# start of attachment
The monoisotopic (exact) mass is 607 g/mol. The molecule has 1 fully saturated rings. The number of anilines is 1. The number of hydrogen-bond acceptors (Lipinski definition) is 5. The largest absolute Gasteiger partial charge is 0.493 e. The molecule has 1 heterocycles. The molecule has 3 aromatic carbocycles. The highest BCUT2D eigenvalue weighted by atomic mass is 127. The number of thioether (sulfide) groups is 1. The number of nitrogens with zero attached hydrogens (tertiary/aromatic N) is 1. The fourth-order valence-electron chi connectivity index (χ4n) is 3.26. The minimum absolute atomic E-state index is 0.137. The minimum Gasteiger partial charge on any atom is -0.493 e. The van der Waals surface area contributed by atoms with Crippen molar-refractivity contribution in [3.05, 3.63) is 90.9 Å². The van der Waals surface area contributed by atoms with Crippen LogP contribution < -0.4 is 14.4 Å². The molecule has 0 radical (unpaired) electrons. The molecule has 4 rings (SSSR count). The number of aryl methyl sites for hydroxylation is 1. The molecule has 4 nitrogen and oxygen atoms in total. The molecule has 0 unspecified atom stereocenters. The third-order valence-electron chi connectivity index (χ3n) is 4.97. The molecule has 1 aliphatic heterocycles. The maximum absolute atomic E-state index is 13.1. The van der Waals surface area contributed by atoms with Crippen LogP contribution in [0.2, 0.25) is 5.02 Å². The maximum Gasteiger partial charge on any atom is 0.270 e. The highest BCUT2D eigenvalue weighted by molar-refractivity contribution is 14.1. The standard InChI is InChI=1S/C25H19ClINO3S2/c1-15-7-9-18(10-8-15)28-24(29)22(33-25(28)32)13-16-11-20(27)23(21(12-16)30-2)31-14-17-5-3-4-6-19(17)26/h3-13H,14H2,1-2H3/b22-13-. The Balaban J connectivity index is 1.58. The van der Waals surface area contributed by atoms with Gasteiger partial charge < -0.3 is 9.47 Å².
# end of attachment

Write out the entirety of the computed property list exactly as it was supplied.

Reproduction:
The monoisotopic (exact) mass is 607 g/mol. The molecule has 1 fully saturated rings. The number of anilines is 1. The number of hydrogen-bond acceptors (Lipinski definition) is 5. The largest absolute Gasteiger partial charge is 0.493 e. The molecule has 1 heterocycles. The molecule has 3 aromatic carbocycles. The highest BCUT2D eigenvalue weighted by atomic mass is 127. The number of thioether (sulfide) groups is 1. The number of nitrogens with zero attached hydrogens (tertiary/aromatic N) is 1. The fourth-order valence-electron chi connectivity index (χ4n) is 3.26. The minimum absolute atomic E-state index is 0.137. The minimum Gasteiger partial charge on any atom is -0.493 e. The van der Waals surface area contributed by atoms with Crippen molar-refractivity contribution in [3.05, 3.63) is 90.9 Å². The van der Waals surface area contributed by atoms with Crippen LogP contribution < -0.4 is 14.4 Å². The molecule has 0 radical (unpaired) electrons. The molecule has 4 rings (SSSR count). The number of aryl methyl sites for hydroxylation is 1. The molecule has 4 nitrogen and oxygen atoms in total. The molecule has 0 unspecified atom stereocenters. The third-order valence-electron chi connectivity index (χ3n) is 4.97. The molecule has 1 aliphatic heterocycles. The maximum absolute atomic E-state index is 13.1. The van der Waals surface area contributed by atoms with Crippen LogP contribution in [0.2, 0.25) is 5.02 Å². The maximum Gasteiger partial charge on any atom is 0.270 e. The highest BCUT2D eigenvalue weighted by molar-refractivity contribution is 14.1. The standard InChI is InChI=1S/C25H19ClINO3S2/c1-15-7-9-18(10-8-15)28-24(29)22(33-25(28)32)13-16-11-20(27)23(21(12-16)30-2)31-14-17-5-3-4-6-19(17)26/h3-13H,14H2,1-2H3/b22-13-. The Balaban J connectivity index is 1.58. The van der Waals surface area contributed by atoms with Gasteiger partial charge < -0.3 is 9.47 Å².